Managerial Economics Ch.7 Econ of Scale and Scope

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jobrous
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142628
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Managerial Economics Ch.7 Econ of Scale and Scope
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2012-03-19 23:28:19
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managerial economics
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test 2
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  1. When a firm first begins to experience diminishing marginal returns...
    • Its marginal costs start rising.
    • (Remember - Marginal costs pull average costs.)
  2. If a firm's average (total) cost is greater than its marginal cost, its average (total) cost is _____ as more output is produced.
    • Decreasing
    • (Remember - if MC > AC, AC increases.
    • If MC < AC, AC decreases.)
  3. If a firm experiences economies of scale (increasing returns to scale), then average cost is _______ as output increases.
    Falling
  4. If a production technology exhibits decreasing returns to scale (diseconomies of scale), if all inputs are increased by 50%, _______-
    • Outputs will increase by less than 50%.
    • (Diseconomies of scale imply that output increases by less than a proportional change in inputs).
  5. If your production technology exhibits constant return to scale, and you increase all inputs by 10%, __________--
    Output increases by exactly 10%.
  6. Economy of scope (def)
    The cost of producing two products together is less than the cost of producing each individually.
  7. Economies of scale (increasing returns to scale) ecist when....
    • 1. Average cost decreases as output increases.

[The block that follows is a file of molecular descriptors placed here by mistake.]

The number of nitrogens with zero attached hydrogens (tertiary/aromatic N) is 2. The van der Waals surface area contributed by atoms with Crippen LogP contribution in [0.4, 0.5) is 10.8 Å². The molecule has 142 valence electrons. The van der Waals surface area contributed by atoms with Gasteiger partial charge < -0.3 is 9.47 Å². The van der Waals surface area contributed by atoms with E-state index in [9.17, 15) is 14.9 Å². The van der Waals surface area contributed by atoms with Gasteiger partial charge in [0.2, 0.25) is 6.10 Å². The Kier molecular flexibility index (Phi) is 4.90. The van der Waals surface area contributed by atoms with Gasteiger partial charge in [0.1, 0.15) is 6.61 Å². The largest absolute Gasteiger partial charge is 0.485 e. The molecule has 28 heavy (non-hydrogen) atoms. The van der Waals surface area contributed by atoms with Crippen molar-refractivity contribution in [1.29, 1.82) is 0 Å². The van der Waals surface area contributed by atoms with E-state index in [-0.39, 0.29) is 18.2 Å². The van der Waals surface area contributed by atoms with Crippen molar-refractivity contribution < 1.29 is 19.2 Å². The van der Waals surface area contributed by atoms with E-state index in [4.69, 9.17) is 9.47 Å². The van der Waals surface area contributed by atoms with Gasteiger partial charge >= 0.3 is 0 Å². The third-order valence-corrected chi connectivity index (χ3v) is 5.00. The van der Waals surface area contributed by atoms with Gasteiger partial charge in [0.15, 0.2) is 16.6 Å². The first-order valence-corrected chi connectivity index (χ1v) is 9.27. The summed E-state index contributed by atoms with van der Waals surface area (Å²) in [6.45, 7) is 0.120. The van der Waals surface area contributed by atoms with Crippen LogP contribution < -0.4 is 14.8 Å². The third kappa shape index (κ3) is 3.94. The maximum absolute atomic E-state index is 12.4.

• 2. Marginal cost is less than average cost.
  8. Economies of scale
    Average cost progressively decreases with increases output.

    Price/output = average cost
  9. Constant return to scale
    Average cost remains the same with increased output.

    Price/output = average cost
  10. Diseconomies of scale
    Average cost progressively increases as output increases.

    Price/output = average cost
  11. If a firm experiences economies of scale in the production of x and y. What can be assumed about economies of scope?
    Nothing - different concepts.

    • Economies of scale refer to cost savings from mass production.
    • Economies of scope refer to (total) cost savings from joint production (or multi-product production).
  12. If a firm is experiencing economies of scale, the firm's _____ is falling as more output is produced.
    • Average cost.
    • (Marginal cost just has to be lower than average cost; it doesn't have to be falling.)
  13. If a firm is experiencing LEARNING CURVES,
    The firm's average cost is falling over time at each and every output level.

    (Entire AC curve is shifting downward)
  14. If a firm is experiencing economies of scope in the joint production of x and y, ______
    The joint production of x and y costs less than when x and y are produced separately.

    • Economies of scope refer to total cost savings from joint production.
    • Economies of scale refer to cost savings from mass production.
    • Economies of scope do not necessarily imply economies of scale nor learning curves.
  15. When a firm's average cost curve is U shaped in the long run, the level of output at which the average cost is at its minimum is called the MOST EFFICIENT SCALE (MES). IF the firm is producing more than its MES:
    • Its average cost is rising as more is produced.
    • Its marginal cost is rising as more is produced.
    • Its total cost is rising as more is produced.
  16. If Ford produces 1 million cars per year, it needs 4 million tires - should it buy them or make them in house?
    • Buy them.
    • Firestone and other tire manufacturers probably produce many more than 4 million tires per year, so they benefit from lower costs from economies of scale (and probably learning curves) - these costs savings can be passed on to auto makers.

    In house tire manufacturing by Ford would probably also incur additional costs, such as monitoring slack efforts, health insurance for additional workers, etc.

    IF the benefits of buying from the market are greater than the costs, buy from the market.
  17. The efficiency of mass production, in general, refers to economies of scale.
    • Economies of scale - average costs decrease as more is produced.
    • Also possibly learning curves - average cost curve shifts downward due to learning how to more efficiently mass produce.

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